Image by Alejandro Núnez Frometa, under CC-BY-SA 4.0

The German Presidency of the EU is accelerating the trilogue negotiations around the terrorist content regulation (TERREG). Yet, faster doesn’t always mean better, as the German compromise text proves. The most disturbing ideas in the compromise pose an attack on freedom and pluralism of the media and of arts and sciences. Is the new text a lapse of judgement or a glimpse into how a modern EU government envisions its powers over democratic discourse and the role of tech in it?

Media and arts with the seal of approval of governments?

One of the issues with the proposal for a…


The Wikimedia Foundation’s Transparency Report is a critical part of our commitment to maintaining Wikipedia as a trustworthy and reliable resource for free knowledge. This report discloses the requests we receive to remove or alter content on the Wikimedia projects, or to release nonpublic information about our editors and readers. These requests come from governments and private individuals alike. We release this report twice a year, and the current one covers requests we received from January to June 2020.

Ice ridges on Lake Baikal at sunset near Olkhon island
Ice ridges on Lake Baikal at sunset near Olkhon island
Sergey Pesterev: Lake Baikal at Sunset (CC BY-SA 4.0)

Thousands of volunteer editors around the world create and sustain the Wikimedia projects; they write and update content, and they set…


EU officials continue to push for drastic measures to moderate online communications under the anti-terrorist banner

A black-and-white painting from 1887 shows a crowd waving farewell to General Boulanger from Gare de Lyon in Paris.
A black-and-white painting from 1887 shows a crowd waving farewell to General Boulanger from Gare de Lyon in Paris.
Auguste Gérardin: Le départ du Général Boulanger (1887, Public Domain)

What is the best way to combat terrorism? According to the European Commission, it is to clean the internet of terrorist content. Despite little clarity as to what terrorist content really is, the EU institutions are working towards a new regulation that would likely require a wide range of online services to follow the ill-designed measures — measures that would also affect Wikipedia. Yet, the lack of clear definitions, combined with proposed requirements to filter or immediately remove information, threatens democratic discourse and online collaboration.

TL;DR

  • The European Commission tackles the existence of content related to terrorism online through a new…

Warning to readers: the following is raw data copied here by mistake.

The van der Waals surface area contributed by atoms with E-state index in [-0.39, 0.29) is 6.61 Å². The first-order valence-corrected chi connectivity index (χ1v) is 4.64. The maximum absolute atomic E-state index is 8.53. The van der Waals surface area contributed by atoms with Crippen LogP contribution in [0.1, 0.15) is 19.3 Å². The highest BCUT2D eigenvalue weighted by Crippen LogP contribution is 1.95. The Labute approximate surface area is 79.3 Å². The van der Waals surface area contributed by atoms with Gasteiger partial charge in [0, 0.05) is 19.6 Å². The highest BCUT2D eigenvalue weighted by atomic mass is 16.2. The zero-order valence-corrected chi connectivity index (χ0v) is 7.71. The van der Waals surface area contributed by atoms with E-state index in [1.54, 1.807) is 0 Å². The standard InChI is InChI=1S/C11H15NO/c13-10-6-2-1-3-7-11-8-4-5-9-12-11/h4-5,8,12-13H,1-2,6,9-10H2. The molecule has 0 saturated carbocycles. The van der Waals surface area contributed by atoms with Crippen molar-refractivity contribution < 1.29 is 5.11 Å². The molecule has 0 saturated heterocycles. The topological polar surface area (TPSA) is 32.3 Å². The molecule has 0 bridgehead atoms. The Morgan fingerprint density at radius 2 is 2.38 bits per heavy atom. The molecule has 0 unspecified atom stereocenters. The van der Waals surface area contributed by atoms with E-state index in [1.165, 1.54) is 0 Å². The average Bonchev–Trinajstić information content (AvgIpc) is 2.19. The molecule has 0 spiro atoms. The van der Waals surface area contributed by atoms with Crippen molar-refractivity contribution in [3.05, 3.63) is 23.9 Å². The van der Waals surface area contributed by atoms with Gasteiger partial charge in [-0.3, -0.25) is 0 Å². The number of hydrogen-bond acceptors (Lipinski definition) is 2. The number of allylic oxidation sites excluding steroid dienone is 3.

On Thursday, July 30th, the Wikimedia Foundation’s 2020 Summer Legal Fellows hosted a lively and interactive discussion on the Use of Machine Learning Algorithms in Content Moderation. The central question for the panel was: Can we regulate the extent of biased decisions that AI makes? The aim of the discussion was to shed light on the existing statutes regulating AI, how bias affects these complex algorithms, the societal impacts of bias for AI in an unregulated environment, and how well the legal and technology communities can collaborate on eliminating the effects of such bias.

A collage around a prism, inspired by the visual art of Pink Floyd
A collage around a prism, inspired by the visual art of Pink Floyd
Image: Pink Floyd by Nesta592 under CC 4.0

The technology experts began by highlighting…


The Wikimedia Foundation’s Transparency Report is a critical part of our commitment to maintaining Wikipedia as a trustworthy and reliable resource for free knowledge. This report discloses the requests we receive to remove or alter content on the Wikimedia projects, or to release nonpublic information about our editors and readers. These requests come from governments and private individuals alike. We release this report twice a year, and the current one covers requests we received from July to December 2019.

Sunlight streams through curtains behind a window.
Sunlight streams through curtains behind a window.
Image by Orlova Maria under CC0 1.0

Thousands of volunteer editors around the world write and update the Wikimedia projects and set the policies that determine what belongs…

Wikimedia Policy

policy.wikimedia.org - Stories by Wikimedia's Public Policy Team: Stephen LaPorte, Allison Davenport, Sherwin Siy, and Jan Gerlach.